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Points & Pearls Excerpt
Supraventricular tachycardias (SVTs) arise at or above the atrioventricular (AV) node due either to abnormal automaticity or abnormal conduction.
AV nodal re-entry tachycardia (AVNRT) makes up 60%-70% of SVT cases due to a functional obstruction with 2 conduction systems within the node.
Ventricular pre-excitation (VPE) occurs when circus movements rely on anatomical accessory pathways from the atria to the ventricle. This is the mechanism of AV re-entry tachycardia (AVRT).
Wolff-Parkinson-White syndrome (WPW) involves conduction through a congenital accessory pathway, leading to pre-excitation to the ventricle. An ECG will reveal a shortened PR wave and up-swerving initiation of the R wave, called a delta wave.
Orthodromic (antegrade) conduction depolarizes through the bundle, resulting in a narrow QRS.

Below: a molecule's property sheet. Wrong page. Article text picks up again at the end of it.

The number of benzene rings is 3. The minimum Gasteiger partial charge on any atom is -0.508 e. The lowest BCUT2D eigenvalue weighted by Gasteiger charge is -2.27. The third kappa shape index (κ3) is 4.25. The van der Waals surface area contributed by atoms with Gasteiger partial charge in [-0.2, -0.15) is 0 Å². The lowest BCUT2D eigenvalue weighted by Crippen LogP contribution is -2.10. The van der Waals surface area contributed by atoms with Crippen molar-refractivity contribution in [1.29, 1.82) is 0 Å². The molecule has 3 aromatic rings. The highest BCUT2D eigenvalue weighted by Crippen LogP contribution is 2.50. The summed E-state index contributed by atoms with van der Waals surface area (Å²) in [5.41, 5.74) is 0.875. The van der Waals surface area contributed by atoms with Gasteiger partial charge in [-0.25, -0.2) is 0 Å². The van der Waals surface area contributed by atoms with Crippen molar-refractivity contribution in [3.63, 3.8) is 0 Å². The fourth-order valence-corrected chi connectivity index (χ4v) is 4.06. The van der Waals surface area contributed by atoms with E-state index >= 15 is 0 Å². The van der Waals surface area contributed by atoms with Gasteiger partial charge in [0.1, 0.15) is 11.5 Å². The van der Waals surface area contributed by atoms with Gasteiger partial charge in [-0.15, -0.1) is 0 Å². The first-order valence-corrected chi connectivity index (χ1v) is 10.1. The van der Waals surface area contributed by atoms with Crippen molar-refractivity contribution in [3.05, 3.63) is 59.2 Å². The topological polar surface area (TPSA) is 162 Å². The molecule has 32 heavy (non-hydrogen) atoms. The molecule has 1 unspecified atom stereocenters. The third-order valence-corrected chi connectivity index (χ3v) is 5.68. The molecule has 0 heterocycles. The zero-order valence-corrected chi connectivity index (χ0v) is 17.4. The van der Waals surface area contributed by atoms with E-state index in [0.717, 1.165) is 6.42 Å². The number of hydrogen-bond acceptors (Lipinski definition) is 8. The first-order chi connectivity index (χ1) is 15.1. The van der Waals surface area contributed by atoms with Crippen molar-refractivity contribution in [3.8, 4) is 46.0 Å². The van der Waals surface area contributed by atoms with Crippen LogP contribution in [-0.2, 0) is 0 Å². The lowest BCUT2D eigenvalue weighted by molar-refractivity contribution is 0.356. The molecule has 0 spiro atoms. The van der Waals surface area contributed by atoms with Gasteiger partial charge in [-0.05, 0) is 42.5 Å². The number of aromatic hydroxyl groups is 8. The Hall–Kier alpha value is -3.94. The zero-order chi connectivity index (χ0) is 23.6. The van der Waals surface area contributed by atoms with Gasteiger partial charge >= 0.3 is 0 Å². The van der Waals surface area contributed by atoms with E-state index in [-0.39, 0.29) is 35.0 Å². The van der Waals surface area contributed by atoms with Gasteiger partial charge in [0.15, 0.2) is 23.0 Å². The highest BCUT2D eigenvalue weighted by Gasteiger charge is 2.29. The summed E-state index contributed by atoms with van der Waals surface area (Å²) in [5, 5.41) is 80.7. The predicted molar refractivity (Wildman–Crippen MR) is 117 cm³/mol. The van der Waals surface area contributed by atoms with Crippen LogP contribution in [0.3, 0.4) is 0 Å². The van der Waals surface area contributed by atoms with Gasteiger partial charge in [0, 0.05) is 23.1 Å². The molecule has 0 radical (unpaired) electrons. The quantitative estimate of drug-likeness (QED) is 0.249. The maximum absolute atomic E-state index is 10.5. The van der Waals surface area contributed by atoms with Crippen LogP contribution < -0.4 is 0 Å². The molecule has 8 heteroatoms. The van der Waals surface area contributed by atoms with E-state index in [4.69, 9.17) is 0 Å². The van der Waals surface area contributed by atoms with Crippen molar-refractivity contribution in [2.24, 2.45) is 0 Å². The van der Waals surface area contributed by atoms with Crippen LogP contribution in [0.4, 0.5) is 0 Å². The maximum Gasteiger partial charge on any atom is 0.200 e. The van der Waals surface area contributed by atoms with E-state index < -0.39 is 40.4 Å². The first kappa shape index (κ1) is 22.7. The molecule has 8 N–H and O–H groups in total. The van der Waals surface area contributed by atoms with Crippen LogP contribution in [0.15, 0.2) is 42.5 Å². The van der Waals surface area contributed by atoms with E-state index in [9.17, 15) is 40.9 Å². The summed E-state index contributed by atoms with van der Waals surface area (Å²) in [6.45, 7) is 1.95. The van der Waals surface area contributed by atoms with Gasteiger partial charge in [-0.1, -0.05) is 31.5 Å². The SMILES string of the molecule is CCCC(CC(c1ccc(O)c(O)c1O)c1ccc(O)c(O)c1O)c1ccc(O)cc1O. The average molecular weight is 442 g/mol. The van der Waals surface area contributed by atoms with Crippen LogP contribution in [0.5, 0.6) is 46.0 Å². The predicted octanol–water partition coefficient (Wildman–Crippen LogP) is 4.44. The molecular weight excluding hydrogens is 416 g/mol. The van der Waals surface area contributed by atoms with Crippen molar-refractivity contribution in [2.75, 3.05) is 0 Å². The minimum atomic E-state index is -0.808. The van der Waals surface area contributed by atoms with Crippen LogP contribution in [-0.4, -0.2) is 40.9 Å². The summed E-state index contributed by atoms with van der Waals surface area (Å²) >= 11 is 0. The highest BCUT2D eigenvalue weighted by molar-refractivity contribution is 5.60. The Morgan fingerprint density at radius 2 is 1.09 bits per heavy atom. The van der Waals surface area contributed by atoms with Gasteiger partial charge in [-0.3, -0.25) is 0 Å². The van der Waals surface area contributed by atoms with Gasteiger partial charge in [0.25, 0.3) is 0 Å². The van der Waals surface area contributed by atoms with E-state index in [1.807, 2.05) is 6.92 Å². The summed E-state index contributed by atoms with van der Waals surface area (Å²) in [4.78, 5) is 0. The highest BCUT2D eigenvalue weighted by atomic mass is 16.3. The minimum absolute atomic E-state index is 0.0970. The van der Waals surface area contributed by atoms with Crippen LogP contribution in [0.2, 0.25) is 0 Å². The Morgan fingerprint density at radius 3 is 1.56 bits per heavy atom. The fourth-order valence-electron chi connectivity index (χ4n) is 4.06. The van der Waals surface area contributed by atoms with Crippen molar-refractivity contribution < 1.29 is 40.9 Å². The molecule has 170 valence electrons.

Antidromic (retrograde) conduction causes depolarization through the accessory pathway and retrograde progression through the AV node, leading to a wide QRS.
Upon completion of this article, you should be able to:
Identify common supraventricular tachyarrhythmias (SVTs) and discuss the causes
Identify specific treatments for different types of SVTs
Discuss the advantages and disadvantages associated with each intervention available
Determine the appropriate disposition, given different presentation criteria.
Date of Original Release: August 1, 2020. Date of most recent review: July 10, 2020. Termination date: August 1, 2023.
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